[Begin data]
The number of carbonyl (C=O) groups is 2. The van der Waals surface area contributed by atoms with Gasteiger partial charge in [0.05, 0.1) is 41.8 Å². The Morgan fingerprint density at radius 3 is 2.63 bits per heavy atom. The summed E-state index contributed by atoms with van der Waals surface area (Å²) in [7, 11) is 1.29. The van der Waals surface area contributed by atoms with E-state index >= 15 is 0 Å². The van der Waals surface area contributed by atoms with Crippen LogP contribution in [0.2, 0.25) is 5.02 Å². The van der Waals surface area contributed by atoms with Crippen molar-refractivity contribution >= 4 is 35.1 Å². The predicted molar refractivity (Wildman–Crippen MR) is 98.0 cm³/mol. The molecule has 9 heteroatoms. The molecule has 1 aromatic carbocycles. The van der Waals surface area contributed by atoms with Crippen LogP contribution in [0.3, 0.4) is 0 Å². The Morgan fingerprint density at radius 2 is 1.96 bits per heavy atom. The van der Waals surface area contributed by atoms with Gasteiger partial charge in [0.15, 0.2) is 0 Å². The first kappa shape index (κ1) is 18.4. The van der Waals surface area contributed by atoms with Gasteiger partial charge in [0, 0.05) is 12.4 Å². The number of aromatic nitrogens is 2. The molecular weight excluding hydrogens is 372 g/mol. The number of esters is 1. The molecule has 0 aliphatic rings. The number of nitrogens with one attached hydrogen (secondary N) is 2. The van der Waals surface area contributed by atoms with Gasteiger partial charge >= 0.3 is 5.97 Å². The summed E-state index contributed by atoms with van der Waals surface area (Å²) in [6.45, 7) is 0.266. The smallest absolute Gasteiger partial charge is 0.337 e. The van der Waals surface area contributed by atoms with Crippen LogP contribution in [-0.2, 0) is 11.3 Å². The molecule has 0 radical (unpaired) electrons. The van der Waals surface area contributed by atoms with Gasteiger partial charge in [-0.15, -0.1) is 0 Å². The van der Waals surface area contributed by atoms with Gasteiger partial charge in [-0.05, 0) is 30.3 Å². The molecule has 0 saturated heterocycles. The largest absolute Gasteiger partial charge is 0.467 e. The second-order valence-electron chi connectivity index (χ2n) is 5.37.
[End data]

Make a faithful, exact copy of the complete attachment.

The number of carbonyl (C=O) groups is 2. The van der Waals surface area contributed by atoms with Gasteiger partial charge in [0.05, 0.1) is 41.8 Å². The Morgan fingerprint density at radius 3 is 2.63 bits per heavy atom. The summed E-state index contributed by atoms with van der Waals surface area (Å²) in [7, 11) is 1.29. The van der Waals surface area contributed by atoms with E-state index >= 15 is 0 Å². The van der Waals surface area contributed by atoms with Crippen LogP contribution in [0.2, 0.25) is 5.02 Å². The van der Waals surface area contributed by atoms with Crippen molar-refractivity contribution >= 4 is 35.1 Å². The predicted molar refractivity (Wildman–Crippen MR) is 98.0 cm³/mol. The molecule has 9 heteroatoms. The molecule has 1 aromatic carbocycles. The van der Waals surface area contributed by atoms with Crippen LogP contribution in [0.3, 0.4) is 0 Å². The Morgan fingerprint density at radius 2 is 1.96 bits per heavy atom. The van der Waals surface area contributed by atoms with Gasteiger partial charge in [0.15, 0.2) is 0 Å². The first kappa shape index (κ1) is 18.4. The van der Waals surface area contributed by atoms with Gasteiger partial charge in [0, 0.05) is 12.4 Å². The number of aromatic nitrogens is 2. The molecular weight excluding hydrogens is 372 g/mol. The number of esters is 1. The molecule has 0 aliphatic rings. The number of nitrogens with one attached hydrogen (secondary N) is 2. The van der Waals surface area contributed by atoms with Gasteiger partial charge >= 0.3 is 5.97 Å². The summed E-state index contributed by atoms with van der Waals surface area (Å²) in [6.45, 7) is 0.266. The smallest absolute Gasteiger partial charge is 0.337 e. The van der Waals surface area contributed by atoms with Crippen LogP contribution in [-0.2, 0) is 11.3 Å². The molecule has 0 radical (unpaired) electrons. The van der Waals surface area contributed by atoms with Gasteiger partial charge in [-0.15, -0.1) is 0 Å². The van der Waals surface area contributed by atoms with Gasteiger partial charge in [-0.05, 0) is 30.3 Å². The molecule has 0 saturated heterocycles. The largest absolute Gasteiger partial charge is 0.467 e. The second-order valence-electron chi connectivity index (χ2n) is 5.37.